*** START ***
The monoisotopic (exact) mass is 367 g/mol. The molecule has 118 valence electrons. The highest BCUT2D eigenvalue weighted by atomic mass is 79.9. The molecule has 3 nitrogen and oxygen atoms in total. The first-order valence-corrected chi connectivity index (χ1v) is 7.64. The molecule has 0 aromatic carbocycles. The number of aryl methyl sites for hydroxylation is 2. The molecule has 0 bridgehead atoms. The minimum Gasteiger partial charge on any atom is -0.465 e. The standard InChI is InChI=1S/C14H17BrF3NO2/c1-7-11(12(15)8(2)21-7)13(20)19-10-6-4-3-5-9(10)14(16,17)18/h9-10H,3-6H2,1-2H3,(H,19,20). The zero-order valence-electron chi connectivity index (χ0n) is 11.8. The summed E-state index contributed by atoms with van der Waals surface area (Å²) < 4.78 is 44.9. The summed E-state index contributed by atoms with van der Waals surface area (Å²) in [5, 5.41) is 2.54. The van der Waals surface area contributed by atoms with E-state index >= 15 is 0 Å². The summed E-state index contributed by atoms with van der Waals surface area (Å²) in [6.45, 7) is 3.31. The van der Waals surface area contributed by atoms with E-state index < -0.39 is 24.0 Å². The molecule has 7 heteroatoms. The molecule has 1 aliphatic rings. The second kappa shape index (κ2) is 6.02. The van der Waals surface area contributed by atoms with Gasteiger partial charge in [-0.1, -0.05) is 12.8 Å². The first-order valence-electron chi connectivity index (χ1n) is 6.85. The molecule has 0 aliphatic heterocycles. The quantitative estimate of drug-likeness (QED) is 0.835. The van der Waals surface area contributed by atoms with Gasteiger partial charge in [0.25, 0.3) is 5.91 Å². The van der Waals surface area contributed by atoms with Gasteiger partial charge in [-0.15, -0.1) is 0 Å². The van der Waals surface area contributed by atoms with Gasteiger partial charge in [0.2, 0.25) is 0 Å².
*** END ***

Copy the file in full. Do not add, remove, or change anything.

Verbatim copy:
The monoisotopic (exact) mass is 367 g/mol. The molecule has 118 valence electrons. The highest BCUT2D eigenvalue weighted by atomic mass is 79.9. The molecule has 3 nitrogen and oxygen atoms in total. The first-order valence-corrected chi connectivity index (χ1v) is 7.64. The molecule has 0 aromatic carbocycles. The number of aryl methyl sites for hydroxylation is 2. The molecule has 0 bridgehead atoms. The minimum Gasteiger partial charge on any atom is -0.465 e. The standard InChI is InChI=1S/C14H17BrF3NO2/c1-7-11(12(15)8(2)21-7)13(20)19-10-6-4-3-5-9(10)14(16,17)18/h9-10H,3-6H2,1-2H3,(H,19,20). The zero-order valence-electron chi connectivity index (χ0n) is 11.8. The summed E-state index contributed by atoms with van der Waals surface area (Å²) < 4.78 is 44.9. The summed E-state index contributed by atoms with van der Waals surface area (Å²) in [5, 5.41) is 2.54. The van der Waals surface area contributed by atoms with E-state index >= 15 is 0 Å². The summed E-state index contributed by atoms with van der Waals surface area (Å²) in [6.45, 7) is 3.31. The van der Waals surface area contributed by atoms with E-state index < -0.39 is 24.0 Å². The molecule has 7 heteroatoms. The molecule has 1 aliphatic rings. The second kappa shape index (κ2) is 6.02. The van der Waals surface area contributed by atoms with Gasteiger partial charge in [-0.1, -0.05) is 12.8 Å². The first-order valence-electron chi connectivity index (χ1n) is 6.85. The molecule has 0 aliphatic heterocycles. The quantitative estimate of drug-likeness (QED) is 0.835. The van der Waals surface area contributed by atoms with Gasteiger partial charge in [0.25, 0.3) is 5.91 Å². The van der Waals surface area contributed by atoms with Gasteiger partial charge in [-0.15, -0.1) is 0 Å². The van der Waals surface area contributed by atoms with Gasteiger partial charge in [0.2, 0.25) is 0 Å².